Our firewall does more than simply act as a physical barrier to the external world replete with threats. Lactic and fatty acids in sweat generate a low pH which acts as a bactericidal solution. Other open paths of entry also create a hostile bactericidal environment, such as the acid in gastric juice. The bacterial flora of the body can also suppress the growth of potentially pathogenic bacteria through competition for essential nutrients and the use of inhibitory substances.

Our second layer of defence – the innate immune system – are the sentinels such as macrophages and neutrophils, standing guard as our intrusion detection system, looking out for the detection of particular molecular patterns that are associated with infectious agents. Pattern recognition receptors provide intelligence on the threat, revealing the precise nature and location of infection, fingerprinting the pathogen. The innate immune system stands guard, ready to destroy infectious agents from the moment they enter our bodies.

The most sophisticated threat defence mechanism lies within the third layer of our defence: our adaptive immune system. This layer, comprised of cell types such as cytotoxic T-cells and natural killer (NK) cells, excels in what is termed immunological memory: the ability to remember previous infectious threats in order to maintain a reserve of cells capable of swiftly responding to and eliminating a threat by the same type of microbe. It also acts as a more powerful targeted weapon in situations where the innate response fails to deal with infectious threats. Responding to a more advanced threat with a highly tailored solution requires time, which is why it may typically take 4-5 days for the innate immune system to respond to such intruders. Both the innate and adaptive immune systems work in concert to effectively deal with infectious agents through their actions and the exchange of information.

Responding to threats can also be metabolically costly (to make new proteins and cells), which is precisely why proportionality must play a critical role. Too eager a response, and not only is energy unnecessarily wasted, but healthy tissue of the self may also be destroyed. As a result, the immune system must carefully assess the threat at the initial stages of infection and use the most appropriate response from the wide variety of weapons at its disposal. There is no one size fits all response; Different types of infection (viral, bacterial, parasite) require different tailored responses in order to effectively deal with a threat. Moreover, each of these threats have evolved to use different strategies against us and evade detection. Some aim to steal nutrients to nourish their own tissues. Others, like viruses, invade our cells. Responding to a virus inside a cell requires a significantly different weapon to a bacterial infection outside of a cell. In the latter case the infected cell has to be killed and engulfed or contained in a way that minimises the escape of the pathogen hiding within. For these more advanced viral threats, our immune system uses the special cell types in its armoury: cytotoxic T-cells and NK cells, which are able to detect and kill infected cells. Engaged in an arms race with our immune systems, viruses and bacteria can mutate at exceptional rates, leaving us vulnerable if the genes responsible for our defence fail to rapidly mutate in response.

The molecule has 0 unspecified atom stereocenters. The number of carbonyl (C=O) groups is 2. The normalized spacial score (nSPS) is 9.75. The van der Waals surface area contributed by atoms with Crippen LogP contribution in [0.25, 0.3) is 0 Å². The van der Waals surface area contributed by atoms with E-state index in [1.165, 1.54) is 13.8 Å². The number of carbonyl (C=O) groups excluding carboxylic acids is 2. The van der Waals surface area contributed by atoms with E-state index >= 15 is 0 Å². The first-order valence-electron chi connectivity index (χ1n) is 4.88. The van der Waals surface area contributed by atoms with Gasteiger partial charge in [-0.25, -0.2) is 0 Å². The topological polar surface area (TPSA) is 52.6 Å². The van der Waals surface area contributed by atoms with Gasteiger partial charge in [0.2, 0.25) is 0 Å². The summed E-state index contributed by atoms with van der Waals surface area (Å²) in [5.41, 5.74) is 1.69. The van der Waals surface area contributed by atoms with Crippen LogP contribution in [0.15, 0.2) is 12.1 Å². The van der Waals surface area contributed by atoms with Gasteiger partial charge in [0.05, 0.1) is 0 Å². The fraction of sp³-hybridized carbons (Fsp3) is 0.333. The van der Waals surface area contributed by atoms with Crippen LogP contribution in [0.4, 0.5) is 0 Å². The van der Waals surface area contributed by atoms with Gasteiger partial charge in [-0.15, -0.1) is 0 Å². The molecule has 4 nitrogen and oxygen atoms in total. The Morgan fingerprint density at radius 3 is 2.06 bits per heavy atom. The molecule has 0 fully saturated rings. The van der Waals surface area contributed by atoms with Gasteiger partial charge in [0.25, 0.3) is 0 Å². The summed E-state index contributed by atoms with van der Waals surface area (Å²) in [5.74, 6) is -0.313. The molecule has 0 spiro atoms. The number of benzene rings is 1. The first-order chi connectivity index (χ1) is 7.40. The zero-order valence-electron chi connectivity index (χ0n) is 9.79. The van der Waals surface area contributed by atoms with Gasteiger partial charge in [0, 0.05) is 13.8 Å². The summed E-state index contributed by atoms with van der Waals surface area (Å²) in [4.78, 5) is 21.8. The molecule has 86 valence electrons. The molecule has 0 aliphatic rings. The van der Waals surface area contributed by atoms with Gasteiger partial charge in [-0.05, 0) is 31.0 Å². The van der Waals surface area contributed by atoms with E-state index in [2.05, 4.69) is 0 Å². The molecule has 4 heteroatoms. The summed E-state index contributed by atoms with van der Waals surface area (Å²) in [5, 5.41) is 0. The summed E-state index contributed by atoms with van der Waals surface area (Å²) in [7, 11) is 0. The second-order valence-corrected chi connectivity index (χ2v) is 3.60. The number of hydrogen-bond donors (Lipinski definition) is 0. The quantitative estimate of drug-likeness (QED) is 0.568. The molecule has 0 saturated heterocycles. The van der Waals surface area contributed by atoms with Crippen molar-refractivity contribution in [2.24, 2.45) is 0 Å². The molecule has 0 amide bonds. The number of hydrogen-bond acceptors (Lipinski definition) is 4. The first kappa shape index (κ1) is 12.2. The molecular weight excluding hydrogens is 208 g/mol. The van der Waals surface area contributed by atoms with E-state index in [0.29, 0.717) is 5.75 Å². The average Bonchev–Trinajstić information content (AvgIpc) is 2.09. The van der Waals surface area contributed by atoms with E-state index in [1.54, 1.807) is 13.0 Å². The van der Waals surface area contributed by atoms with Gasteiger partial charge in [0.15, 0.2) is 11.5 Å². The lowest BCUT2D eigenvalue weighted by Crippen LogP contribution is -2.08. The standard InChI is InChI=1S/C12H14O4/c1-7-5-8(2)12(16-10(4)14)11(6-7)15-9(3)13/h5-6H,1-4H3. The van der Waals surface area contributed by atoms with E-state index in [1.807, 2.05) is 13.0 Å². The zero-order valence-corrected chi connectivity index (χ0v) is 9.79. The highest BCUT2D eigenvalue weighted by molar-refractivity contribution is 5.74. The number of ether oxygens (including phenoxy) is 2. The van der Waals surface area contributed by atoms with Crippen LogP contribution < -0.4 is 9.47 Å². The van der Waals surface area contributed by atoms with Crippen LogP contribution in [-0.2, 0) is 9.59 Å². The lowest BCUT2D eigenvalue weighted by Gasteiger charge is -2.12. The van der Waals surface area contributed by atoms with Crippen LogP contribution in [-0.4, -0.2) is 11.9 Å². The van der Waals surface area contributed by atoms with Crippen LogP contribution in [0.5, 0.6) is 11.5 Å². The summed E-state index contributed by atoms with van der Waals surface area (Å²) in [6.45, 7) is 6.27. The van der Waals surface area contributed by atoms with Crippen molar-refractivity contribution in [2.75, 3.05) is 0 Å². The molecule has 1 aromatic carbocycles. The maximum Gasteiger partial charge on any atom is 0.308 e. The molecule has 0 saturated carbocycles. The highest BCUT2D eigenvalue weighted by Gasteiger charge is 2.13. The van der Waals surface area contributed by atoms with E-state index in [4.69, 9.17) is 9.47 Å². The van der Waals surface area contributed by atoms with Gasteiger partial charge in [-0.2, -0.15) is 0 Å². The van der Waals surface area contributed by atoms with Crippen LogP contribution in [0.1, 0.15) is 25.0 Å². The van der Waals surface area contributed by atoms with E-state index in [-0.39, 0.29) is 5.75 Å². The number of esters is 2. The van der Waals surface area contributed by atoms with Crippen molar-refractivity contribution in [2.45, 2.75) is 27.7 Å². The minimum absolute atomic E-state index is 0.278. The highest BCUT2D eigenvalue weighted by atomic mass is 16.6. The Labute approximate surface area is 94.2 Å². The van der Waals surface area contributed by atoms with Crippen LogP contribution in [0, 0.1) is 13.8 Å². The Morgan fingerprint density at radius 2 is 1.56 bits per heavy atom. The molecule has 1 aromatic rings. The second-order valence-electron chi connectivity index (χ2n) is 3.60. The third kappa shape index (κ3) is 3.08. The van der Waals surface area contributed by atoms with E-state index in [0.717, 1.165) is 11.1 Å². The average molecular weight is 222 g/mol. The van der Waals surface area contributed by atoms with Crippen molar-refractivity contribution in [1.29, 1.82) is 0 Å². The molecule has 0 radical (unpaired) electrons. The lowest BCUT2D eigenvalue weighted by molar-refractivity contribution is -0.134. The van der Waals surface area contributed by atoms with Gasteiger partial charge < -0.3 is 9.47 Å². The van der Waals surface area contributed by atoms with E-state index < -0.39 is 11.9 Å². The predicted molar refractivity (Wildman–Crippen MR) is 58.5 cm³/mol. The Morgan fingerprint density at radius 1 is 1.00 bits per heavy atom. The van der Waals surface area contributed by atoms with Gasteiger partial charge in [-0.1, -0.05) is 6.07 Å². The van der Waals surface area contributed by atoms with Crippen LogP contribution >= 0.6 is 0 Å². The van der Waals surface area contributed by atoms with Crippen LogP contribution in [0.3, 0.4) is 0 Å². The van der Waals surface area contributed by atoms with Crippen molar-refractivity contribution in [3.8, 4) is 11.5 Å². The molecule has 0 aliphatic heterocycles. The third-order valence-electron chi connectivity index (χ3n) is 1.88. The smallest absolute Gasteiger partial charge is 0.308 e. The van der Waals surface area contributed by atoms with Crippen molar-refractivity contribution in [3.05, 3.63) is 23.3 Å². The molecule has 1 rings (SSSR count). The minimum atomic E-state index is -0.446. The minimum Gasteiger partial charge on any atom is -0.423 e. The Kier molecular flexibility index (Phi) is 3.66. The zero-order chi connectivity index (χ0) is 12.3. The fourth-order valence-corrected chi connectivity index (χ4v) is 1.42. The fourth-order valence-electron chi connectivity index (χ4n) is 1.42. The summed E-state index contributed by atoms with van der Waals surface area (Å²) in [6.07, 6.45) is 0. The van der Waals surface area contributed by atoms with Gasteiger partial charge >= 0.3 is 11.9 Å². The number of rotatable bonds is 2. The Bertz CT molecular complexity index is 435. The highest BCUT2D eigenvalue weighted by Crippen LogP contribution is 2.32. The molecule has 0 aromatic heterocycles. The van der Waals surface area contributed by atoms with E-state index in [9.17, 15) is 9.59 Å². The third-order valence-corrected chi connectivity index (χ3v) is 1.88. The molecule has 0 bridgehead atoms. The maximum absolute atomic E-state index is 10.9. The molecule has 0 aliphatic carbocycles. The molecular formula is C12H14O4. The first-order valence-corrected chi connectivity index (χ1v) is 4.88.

Even if a pathogen evades our surveillance mechanism, a growing body of evidence suggests that our immune system looks out for other unusual secondary signs of danger, such as any unnatural tissue damage leading to cell death. This too can trigger and activate the immune system. This type of damage results in the creation of molecular patterns that act as danger signals. In this way if a pathogen initially evades direct detection, its presence will eventually be betrayed if it provokes such cell death.

Among the most critical features of this astounding system is the ability of the cells to communicate with one another and this is done through protein signals (cytokines) released by cells in response to the detection of molecular patterns deemed as threats. Like a bugle call, this alerts other cells into joining the fight. Identified threats are also tagged for removal by molecules called opsonins.

All of this is an incredibly vast operation, with the average human requiring a daily production of four hundred billion of these cell types (leukocytes) involved in securing us from a wide array of external threats. Much of this prodigious production rate is a result of the short half-lives of these cells, but without these noble microscopic warriors protecting us within an ingenious security structure, our world would be a great deal less secure and indeed impossible to exist in.

The Evolution of Phishing

It’s becoming increasingly clear that weak passwords and phishing offer far easier mechanisms for breaking into most organisations than exploiting software vulnerabilities. Email and the human threat vector are effectively seen by attackers as the weakest security links within most organisations. This should come as no surprise, given that email itself, like much linked to the early Internet was developed without much though given to information security. As a result, the vast majority of email communications continues to be inadequate in verifying user authenticity, and increasingly sophisticated professional criminals and state-level actors have access to a vast treasure trove of information on individuals within sites such as LinkedIn, Twitter, Facebook, personal information aggregating sites, business and national registries, along with information taken from a multitude of breaches.